I recently joined Facebook.
I'd been hanging out at Friendster (over on the empty side of the internet), minding my own business, when the wave of 30-somethings who've begun infiltrating Facebook's social networking site swept me onto the shores of the 21st century.
I've been catching up with long lost friends I thought I'd never talk to again. I've also had a couple of surprises from people who've "friend-ed" me. One of these was from a guy named Dan Blatt.
Dan and I went to University of Buffalo together, though we didn't know each other well. At some point, I mentioned I had been a guest on the Howard Stern show...Okay, let me explain that one:
Before I went to U.B, I had to bring my abysmal grades from high school up by going to Nassau Community College. I wanted to work at a college radio station ever since I was in the 10th grade, so I jumped at the chance to work at WHPC (We Help People Communicate), the community college's poorly acronym-ed radio station. Shortly after I arrived, they changed the format to an EZ listening station. I also received a letter in the mail telling me things I could not discuss on the air.
To me, this was the antithesis of college radio - music which did not represent the sensibilities of the students, and a clamping down on open expression. I was removed from the station after reading the letter on the air. Shortly after, some other students and I formed a protest against the station. Howard caught wind of this, and invited me on to the show to try and get the word out. What followed was a 20-minute public humiliation.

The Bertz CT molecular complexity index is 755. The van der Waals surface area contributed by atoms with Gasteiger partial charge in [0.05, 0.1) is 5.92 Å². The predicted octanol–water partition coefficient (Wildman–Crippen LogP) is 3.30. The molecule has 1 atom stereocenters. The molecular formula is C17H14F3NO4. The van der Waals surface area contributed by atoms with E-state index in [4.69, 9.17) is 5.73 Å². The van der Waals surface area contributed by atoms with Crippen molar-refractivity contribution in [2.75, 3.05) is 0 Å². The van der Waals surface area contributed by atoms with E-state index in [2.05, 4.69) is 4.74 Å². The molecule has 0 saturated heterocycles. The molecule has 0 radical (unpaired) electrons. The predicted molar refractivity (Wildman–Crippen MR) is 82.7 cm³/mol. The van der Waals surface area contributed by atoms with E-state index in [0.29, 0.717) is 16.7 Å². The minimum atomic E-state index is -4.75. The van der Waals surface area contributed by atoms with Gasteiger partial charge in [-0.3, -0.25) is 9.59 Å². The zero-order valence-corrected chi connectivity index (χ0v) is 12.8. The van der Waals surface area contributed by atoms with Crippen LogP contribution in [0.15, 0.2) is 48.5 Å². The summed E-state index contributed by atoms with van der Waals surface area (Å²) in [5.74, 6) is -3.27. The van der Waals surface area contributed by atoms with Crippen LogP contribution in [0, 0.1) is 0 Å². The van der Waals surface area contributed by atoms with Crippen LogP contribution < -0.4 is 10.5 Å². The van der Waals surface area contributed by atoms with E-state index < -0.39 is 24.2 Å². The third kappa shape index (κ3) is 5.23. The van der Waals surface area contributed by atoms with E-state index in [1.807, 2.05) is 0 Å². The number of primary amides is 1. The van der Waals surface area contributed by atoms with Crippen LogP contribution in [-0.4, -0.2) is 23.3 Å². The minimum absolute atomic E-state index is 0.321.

So, this Dan Blatt guy contacts me via Facebook. He explains he is a HUGE Stern fan, and has archived practically all of his shows. A few hours later, digital audio files of me on the show arrive in my inbox. Incredible. Facebook made it possible for me to get a copy of what I thought I had lost forever. Somewhere, a friend had a cassette tape of it, but he couldn't find it. Even if he could, where the hell would we play a cassette tape?
Even though it was at my expense, I think his take on things was pretty funny, and in retrospect, pretty smart. As I recall, when they went to commercial at the end of our segment, he explained that if he agreed with me on the air, there would be no show. So in a way, he really helped. We had a good showing at the protest, and the school administration made concessions we were happy with.
What follows, in three parts, is my 1989 guest spot on the Howard Stern Show. Keep in mind, I was only 19, and he didn't give me much opportunity to talk. Even though I didn't get to say much, he had me pretty pegged; I still think the world revolves around me. But, I did my best, hoping the whole time that my mom wouldn't pick up the other line to yell at me for being on the phone so long.